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Nazi Germany - who supported Hitler and how did he become a dictator?

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´╗┐Nazi Germany 1. Explain how Hitler came to power in Germany. 2. Describe how Hitler established a dictatorship in Germany. 3. With which groups in society were the Nazis popular with and why? 1. Hitler was born in 1889 in Austria. At the age of 16, he left school and went to Vienna in the hopes that he would pursue his dream of becoming a painter. But things didn?t go as planned for him and from 1909 to 1914, he was literally living on the street. It was during this time he developed his hatred for Jews and foreigners. In 1914 when World War One started, he joined the German army, and served with distinction: he was awarded the Iron Cross. He found it hard to accept the armistice and was unable to accept the Treaty of Versailles, he, like so many Germans at the time, thought it was outrageous and unfair. He hated the Weimar government and like lots of Germans held nostalgia for ?glorious days? of the Kaiser. He stayed in the army after the war, working in Munich for the intelligence services. He had to report on the activities of the various political parties, and it was there that he came across Anton Drexler?s German Worker?s Party (DAP). He liked the ideas and joined this party in 1919. Drexler soon realized that Hitler had lots of talent and within a few months he had put him in charge of propaganda and the political ideas of the party. In 1920, the party announced its Twenty-Five Point Programme. The most important points of this were the abolition of the Treaty of Versailles, the union of Germany and Austria, the exclusion of all Jews and only ?true Germans? would be allowed to live in Germany, large industries and businesses to be nationalized, generous provision for old age pensioners and a strong central government in Germany. ...read more.


After the 1932 elections, Hitler demanded the post of Chancellor from President Hindenburg. But he was suspicious of Hitler and refused. He allowed the current Chancellor Franz von Papen (an old friend of Hindenburg) to carry on as Chancellor. He then used his emergency powers to pass the measures von Papen had hoped would solve the unemployment issue. However, von Papen was soon in trouble. He had practically no support at all in the Reichstag and so called yet another election in November 1932. The Nazis again came out as the largest party, although their share of the vote fell. Hitler saw the election as a complete disaster for the Nazis. He had lost more than two million votes and also 38 seats in the Reichstag. The Nazis were starting to run out of funds, and Hitler is said to have threatened suicide. Hindenburg again refused to appoint Hitler as Chancellor, and instead in December he chose Kurt von Schleicher, one of his own advisers and a rival of von Papen, who remained as an adviser to Hindenburg. But within a month, Schleicher too was forced to resign, and by this time it was clear that the Weimar system of government was not functioning properly. In a way, Hindenburg had already overthrown the principles of democracy by running Germany with emergency powers. If he was to rescue the democratic system, he would need a Chancellor who actually had support in the Reichstag. Through January 1933, Hindenburg and von Papen held secret meetings with industrialists, army leaders and politicians and on the 30th of January, much to everyone?s surprise, they offered Hitler the Chancellery. They thought that with only a few Nazis in the Cabinet and von Papen as Vice Chancellor that they could limit Hitler?s influence and resist his extremist demands. The idea was that the policies would be made by the Cabinet, which was filled with conservatives like von Papen. ...read more.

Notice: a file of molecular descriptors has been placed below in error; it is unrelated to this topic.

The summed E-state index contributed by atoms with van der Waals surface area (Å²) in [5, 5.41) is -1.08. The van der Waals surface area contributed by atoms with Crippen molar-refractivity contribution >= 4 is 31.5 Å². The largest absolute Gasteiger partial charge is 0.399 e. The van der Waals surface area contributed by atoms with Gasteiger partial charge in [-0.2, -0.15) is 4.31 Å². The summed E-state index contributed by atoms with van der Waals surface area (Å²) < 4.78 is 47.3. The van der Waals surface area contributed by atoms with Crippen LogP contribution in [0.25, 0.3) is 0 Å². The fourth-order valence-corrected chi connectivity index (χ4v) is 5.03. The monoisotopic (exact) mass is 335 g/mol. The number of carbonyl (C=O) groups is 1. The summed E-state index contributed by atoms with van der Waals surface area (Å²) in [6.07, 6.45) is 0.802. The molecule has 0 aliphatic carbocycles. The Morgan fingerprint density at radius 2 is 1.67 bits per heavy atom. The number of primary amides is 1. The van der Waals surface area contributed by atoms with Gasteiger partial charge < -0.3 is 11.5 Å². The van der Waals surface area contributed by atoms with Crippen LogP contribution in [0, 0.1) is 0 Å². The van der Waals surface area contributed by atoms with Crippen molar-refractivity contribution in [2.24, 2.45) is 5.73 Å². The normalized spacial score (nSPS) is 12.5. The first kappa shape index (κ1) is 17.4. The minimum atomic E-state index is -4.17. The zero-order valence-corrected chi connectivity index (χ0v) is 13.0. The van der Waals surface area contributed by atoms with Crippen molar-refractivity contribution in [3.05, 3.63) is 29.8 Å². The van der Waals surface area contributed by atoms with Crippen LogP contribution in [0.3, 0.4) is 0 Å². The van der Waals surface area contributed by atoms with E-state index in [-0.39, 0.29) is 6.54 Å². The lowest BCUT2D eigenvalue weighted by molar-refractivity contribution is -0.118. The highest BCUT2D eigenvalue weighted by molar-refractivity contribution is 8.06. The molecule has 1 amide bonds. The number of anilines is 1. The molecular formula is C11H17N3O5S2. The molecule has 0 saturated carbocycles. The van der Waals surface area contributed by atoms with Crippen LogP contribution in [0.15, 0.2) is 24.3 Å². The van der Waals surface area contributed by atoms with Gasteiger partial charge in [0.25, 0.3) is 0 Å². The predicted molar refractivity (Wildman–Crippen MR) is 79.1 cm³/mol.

This was very popular with the farmers, who could plan ahead, without being afraid of whether or not they would lose money. Farms were also declared to be hereditary estates, and on the death of the owner, had to be passed on to his next of kin. This meant that a farmer could not be forced to sell or mortgage his farm to pay off his debts, and this was welcomed by a lot of farmers who were very heavily in debt because of the financial crisis. The Nazis also gained the support of the Reichswehr, which was vitally important if they were to feel secure in power. The Reichswehr was the one organization that could have been able to remove Hitler and the Nazis from power, and yet by the summer of 1934, they had won it over. The officer class was friendly towards Hitler because of his declared aim of ignoring the restrictions of the Treaty of Versailles by rearming and expanding the army to its full strength. There had also been a steady infiltration of Nazi supporters into the lower ranks of the army, and this was beginning to work through to the lower officer classes. The army leaders were also greatly impressed by Hitler?s handling of the SA in the Night of the Long Knives. This relieved the Reichswehr of the SA and it impressed them so much that when President Hindenburg died less than a month later, the Reichswehr agreed that Hitler should become president as well as chancellor. The Nazis? anti-semitic policy was popular with many Germans to begin with. There were little over half a million Jews in Germany, and Hitler had decided to use them as scapegoats for everything: the humiliation at Versailles, the depression, unemployment, and communism. He also claimed that there was a world Jewish plot to take over. A lot of Germans were in such a desperate situation that they were prepared to believe the propaganda about the Jews. Lastly, the Nazis? foreign policy was extremely successful, and more and more Germans began to think of Hitler as infallible. ...read more.

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